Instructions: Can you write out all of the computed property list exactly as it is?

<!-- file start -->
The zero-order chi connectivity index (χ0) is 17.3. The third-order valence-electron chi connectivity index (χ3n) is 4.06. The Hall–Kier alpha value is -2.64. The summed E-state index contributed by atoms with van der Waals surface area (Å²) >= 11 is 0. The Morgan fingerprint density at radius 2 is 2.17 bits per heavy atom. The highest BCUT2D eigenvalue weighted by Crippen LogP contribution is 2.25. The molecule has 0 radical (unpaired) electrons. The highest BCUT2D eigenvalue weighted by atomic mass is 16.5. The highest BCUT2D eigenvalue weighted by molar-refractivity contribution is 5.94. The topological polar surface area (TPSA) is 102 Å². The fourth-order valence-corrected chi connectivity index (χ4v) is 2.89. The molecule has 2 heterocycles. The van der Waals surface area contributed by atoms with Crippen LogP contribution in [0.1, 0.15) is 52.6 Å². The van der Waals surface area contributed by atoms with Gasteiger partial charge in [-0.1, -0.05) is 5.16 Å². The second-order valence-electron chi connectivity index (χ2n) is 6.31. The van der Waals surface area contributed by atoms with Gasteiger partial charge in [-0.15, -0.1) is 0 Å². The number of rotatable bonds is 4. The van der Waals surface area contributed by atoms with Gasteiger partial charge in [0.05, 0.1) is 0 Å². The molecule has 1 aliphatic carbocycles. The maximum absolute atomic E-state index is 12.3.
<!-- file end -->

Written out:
The zero-order chi connectivity index (χ0) is 17.3. The third-order valence-electron chi connectivity index (χ3n) is 4.06. The Hall–Kier alpha value is -2.64. The summed E-state index contributed by atoms with van der Waals surface area (Å²) >= 11 is 0. The Morgan fingerprint density at radius 2 is 2.17 bits per heavy atom. The highest BCUT2D eigenvalue weighted by Crippen LogP contribution is 2.25. The molecule has 0 radical (unpaired) electrons. The highest BCUT2D eigenvalue weighted by atomic mass is 16.5. The highest BCUT2D eigenvalue weighted by molar-refractivity contribution is 5.94. The topological polar surface area (TPSA) is 102 Å². The fourth-order valence-corrected chi connectivity index (χ4v) is 2.89. The molecule has 2 heterocycles. The van der Waals surface area contributed by atoms with Crippen LogP contribution in [0.1, 0.15) is 52.6 Å². The van der Waals surface area contributed by atoms with Gasteiger partial charge in [-0.1, -0.05) is 5.16 Å². The second-order valence-electron chi connectivity index (χ2n) is 6.31. The van der Waals surface area contributed by atoms with Gasteiger partial charge in [-0.15, -0.1) is 0 Å². The number of rotatable bonds is 4. The van der Waals surface area contributed by atoms with Gasteiger partial charge in [0.05, 0.1) is 0 Å². The molecule has 1 aliphatic carbocycles. The maximum absolute atomic E-state index is 12.3.